Tran Van Hung thinks his father was called "Gffacle."
The man was an Italian soldier deployed by the French to Dien Bien Phu, the site of the historic battle Vietnam won on May 7, 1954.
After surrendering to Vietnamse revoluntary forces, Gffacle took a job as a railway worker.
While repairing track in the Nghe An Province, he met and fell for Hung’s mother Tran Thi Lan who had joined a youth volunteer unit providing support in the area.
Lan agreed to marry the man at her organization's urging.
Gffacle’s Vietnamese was bad, but the couple managed to have four children and a nice life.
In 1970, he returned home through a program organized for deserters of the French Foreign Legion and their families.
As he had a wife and two children in Italy and Italian law did not permit polygamy, Gffacle left without his Vietnamese family.
The family was then moved to a camp, which is now the social welfare center of Phu Tho Province, more than 120 kilometers outside Hanoi.
Without his father, Hung's mother gave her children her surname.
Social prejudice at the time didn’t give afford them many chances and Hung dropped out of school in the second grade to help his mother and sister take care of his younger brothers.
Despite his efforts, the hardness of their lives overtook a sister and a brother.
Hung said his father often sent letters and pictures of his family in Italy.
His mother didn’t speak Italian, so she had to walk some ten kilometers to ask a company director for translations.
“I don’t know what my father said in the letters, but she came back crying more and more each time,” Hung said.
He said he wants to look for his father, but the letters carrying his name and address were all lost to in a massive flood in 1986.
No agency has agreed to help him. All he's left with is the name “Gffacle.”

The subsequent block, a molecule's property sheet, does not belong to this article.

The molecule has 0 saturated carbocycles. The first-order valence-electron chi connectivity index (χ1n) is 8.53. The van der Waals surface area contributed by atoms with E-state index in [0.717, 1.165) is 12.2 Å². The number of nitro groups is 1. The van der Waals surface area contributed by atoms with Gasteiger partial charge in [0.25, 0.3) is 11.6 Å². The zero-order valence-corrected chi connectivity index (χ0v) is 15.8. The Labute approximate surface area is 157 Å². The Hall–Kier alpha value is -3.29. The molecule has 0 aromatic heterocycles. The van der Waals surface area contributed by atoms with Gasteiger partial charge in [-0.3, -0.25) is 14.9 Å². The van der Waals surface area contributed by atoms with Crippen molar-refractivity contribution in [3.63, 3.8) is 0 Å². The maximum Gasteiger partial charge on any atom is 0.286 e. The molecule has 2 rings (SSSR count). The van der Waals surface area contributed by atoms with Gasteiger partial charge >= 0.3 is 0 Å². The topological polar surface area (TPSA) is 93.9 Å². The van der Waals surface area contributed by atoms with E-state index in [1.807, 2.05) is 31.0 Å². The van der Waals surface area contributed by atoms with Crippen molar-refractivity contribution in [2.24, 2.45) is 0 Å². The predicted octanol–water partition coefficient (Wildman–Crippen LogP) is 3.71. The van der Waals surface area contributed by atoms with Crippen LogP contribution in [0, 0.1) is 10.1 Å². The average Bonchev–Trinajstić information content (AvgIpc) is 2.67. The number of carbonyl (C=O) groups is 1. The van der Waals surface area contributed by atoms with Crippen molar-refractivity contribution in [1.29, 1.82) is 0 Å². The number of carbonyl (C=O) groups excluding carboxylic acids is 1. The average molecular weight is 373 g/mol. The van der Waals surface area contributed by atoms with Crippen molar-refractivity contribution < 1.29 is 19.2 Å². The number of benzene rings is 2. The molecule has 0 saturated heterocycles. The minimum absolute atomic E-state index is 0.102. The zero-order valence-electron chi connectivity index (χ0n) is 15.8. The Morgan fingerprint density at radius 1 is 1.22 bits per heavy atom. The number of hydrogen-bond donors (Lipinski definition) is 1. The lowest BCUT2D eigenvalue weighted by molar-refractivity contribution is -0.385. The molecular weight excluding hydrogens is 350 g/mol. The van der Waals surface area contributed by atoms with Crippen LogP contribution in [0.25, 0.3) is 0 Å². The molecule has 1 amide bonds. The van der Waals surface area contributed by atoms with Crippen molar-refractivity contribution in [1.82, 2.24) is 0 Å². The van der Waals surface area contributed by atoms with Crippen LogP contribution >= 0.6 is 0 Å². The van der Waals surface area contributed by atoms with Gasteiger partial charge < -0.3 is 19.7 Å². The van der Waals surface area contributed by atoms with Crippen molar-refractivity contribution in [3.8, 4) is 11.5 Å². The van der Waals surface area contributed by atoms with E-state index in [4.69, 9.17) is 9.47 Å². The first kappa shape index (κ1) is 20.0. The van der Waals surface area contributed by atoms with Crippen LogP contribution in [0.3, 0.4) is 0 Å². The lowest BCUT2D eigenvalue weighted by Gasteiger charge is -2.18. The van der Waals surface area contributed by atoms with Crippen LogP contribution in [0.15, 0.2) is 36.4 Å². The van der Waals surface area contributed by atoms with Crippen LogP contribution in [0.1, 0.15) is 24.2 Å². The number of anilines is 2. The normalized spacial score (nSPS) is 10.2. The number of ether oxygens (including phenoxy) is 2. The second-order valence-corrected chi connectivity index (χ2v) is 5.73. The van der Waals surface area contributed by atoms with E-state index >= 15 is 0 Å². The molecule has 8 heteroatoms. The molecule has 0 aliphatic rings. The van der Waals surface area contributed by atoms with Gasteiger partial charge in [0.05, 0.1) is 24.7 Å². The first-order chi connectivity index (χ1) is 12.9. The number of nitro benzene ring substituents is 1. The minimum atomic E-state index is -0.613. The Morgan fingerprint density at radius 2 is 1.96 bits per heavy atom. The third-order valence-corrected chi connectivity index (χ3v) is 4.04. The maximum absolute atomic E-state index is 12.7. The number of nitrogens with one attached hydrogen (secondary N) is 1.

The lost Moroccans
There are three children of Moroccan deserters left in the area, and locals still preface their names with the word “tay,” meaning western.
Officials from Phu Tho social welfare center said it used to assist around 300 wives of French legionnaires, but many rejoined their husbands during the 1970s or moved elsewhere in Vietnam.
Le Van Binh, one of the children, still burns with the idea of visiting his father’s home and getting to know that side of his family, though the man died in Vietnam.
Recalling family stories, Binh said his father Mzid Ben Ali was abducted at a festival in Morocco and flown to Vietnam to fight for France in late 1953.
Ali, the story goes, arrived blindfolded and stepped off into a remote mountain area which erupted in gunfire.
He and several French soldiers escaped soon afterward and Vietnamese forces agreed to take them in.
They were brought to Hanoi and put to work on a tea plantation, where Ali fell for Binh’s mother Le Thi Mui, another youth volunteer.
She also married with him with the encouragement of her unit.
Binh was named Mohamet Ben Larit when he was born, followed by his brothers Mohamet Ben Barama and Mohamet Ben Aptala.
“My family was happy, though my father was reserved and knew little Vietnamese,” he said.
The family was moved out of Hanoi during US bombings in 1968, and his father fell ill and died in a hospital, soon afterward.
“A part of the Red River stood between my house and the hospital. The water was big and rough, so my mother could only scream helplessly on this side while people organized a funeral for him on the other side,” Binh said.
They only had a chance to pay tribute at his tomb when the waters receded several months later.
The family moved to Phu Tho in 1971 and lost track of the tomb as they didn’t have a chance to visit it often.
After his father died, his mother gave them all Vietnamese names.
“Every person is born with an instinct to return to his or her fatherland,” the sobbing Binh said.
He said the Vietnamese government in 1972 launched a program to send foreign soldiers who deserted or surrendered and their children back home.
His family was on the list.
His father had let his family in Morocco know of their existence before he died, and his grandfather had contacted the Moroccan embassy in Vietnam for support.